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Design and Culture

The Journal of the Design Studies Forum

ISSN: 1754-7075 (Print) 1754-7083 (Online) Journal homepage:

The Philosophy of Design

Stuart Kendall

To cite this article: Stuart Kendall (2018) The Philosophy of Design, Design and Culture, 10:1,
111-114, DOI: 10.1080/17547075.2018.1430991

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Published online: 08 Feb 2018.

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Vol. 10, No. 1, 111–120

Book Reviews
The Philosophy of Design,
by Glenn Parsons
Cambridge: Polity, 2016, 192pp. PB 9780745663890.

Reviewed by Stuart Kendall

Stuart Kendall is Associate Professor Glenn Parsons tells his reader that The Philosophy of Design
of Design at the California College of “applies a philosophical approach” to the “specific aims and
the Arts. problems” of design “in light of the fundamental questions
© 2018 Stuart Kendall that philosophy examines” including problems of “knowledge,
DOI: 10.1080/17547075.2018.1430991 ethics, aesthetics, and the nature of reality” (1–2). His goal is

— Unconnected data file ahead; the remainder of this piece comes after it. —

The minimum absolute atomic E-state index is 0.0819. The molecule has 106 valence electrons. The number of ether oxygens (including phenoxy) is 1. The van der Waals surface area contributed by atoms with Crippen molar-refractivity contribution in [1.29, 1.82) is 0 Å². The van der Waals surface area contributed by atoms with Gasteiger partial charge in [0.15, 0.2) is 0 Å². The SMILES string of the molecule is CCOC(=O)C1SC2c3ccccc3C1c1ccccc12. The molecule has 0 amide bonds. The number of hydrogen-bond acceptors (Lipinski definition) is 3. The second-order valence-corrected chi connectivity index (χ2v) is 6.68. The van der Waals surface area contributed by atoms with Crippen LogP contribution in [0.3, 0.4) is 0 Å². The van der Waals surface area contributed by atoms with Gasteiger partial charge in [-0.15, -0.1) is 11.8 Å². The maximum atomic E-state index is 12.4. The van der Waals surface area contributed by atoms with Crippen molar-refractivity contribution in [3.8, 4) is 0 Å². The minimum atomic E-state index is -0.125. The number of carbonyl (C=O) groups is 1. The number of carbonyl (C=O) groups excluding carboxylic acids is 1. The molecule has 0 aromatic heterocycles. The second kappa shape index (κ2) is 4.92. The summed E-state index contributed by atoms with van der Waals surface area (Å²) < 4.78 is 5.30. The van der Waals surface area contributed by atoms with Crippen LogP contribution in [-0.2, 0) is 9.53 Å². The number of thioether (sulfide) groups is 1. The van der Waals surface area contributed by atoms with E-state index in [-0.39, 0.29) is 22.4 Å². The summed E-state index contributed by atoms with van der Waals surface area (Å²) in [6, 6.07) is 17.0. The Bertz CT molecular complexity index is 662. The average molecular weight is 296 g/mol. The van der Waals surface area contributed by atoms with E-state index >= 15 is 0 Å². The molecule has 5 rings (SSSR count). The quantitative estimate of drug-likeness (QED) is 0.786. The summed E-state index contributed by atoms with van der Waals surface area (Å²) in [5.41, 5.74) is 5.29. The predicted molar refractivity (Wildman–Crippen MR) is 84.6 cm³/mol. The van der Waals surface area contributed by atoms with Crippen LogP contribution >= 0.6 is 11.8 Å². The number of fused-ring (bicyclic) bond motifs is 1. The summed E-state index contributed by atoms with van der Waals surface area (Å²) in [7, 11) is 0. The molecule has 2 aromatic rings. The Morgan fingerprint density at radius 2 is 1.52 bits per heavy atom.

to offer the “student or practitioner … a broader perspective
on their practice and its relation to the other important dimen-
sions of human life” (2). These claims establish a double matrix
through which the text passes. In some ways, the book offers
an introduction to philosophical methods and topics relevant
to design. In other ways, it offers an introduction to design
relevant to philosophers. But this is also to say that aspects
of philosophy irrelevant to design fall away as do aspects of
design untouched by the scope of Parsons’ approach to con-
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temporary philosophy. In both cases, the introductory scope

is a significant limitation. None of the topics covered in the
book are treated exhaustively, either in breadth or depth.
When these limitations impinge upon the content or structure
of the book, Parsons marks his territory with careful specificity
Book Reviews

(e.g. “There are a number of ways to explore the connections between

Design and ethics; in this chapter, I focus on three.” [130]).
It should also be noted that Parsons understands the word “phi-
losophy” in reference to only one trend in contemporary Anglophone
philosophy, namely analytical philosophy, the core presuppositions of
which shape his goals, methods, and conclusions in profound ways.
The originality of the book consists in his application of the jargon
and gestures of analytical philosophy (“valid arguments,” “necessary
and sufficient conditions,” “justifiable claim,” etc.) to some aspects of
design practice, generally in the form of an abstracted concept of mod-
ernism. Parsons explains the meaning of his terms and methodological
gestures at nearly every turn, with the effect of keeping the discussion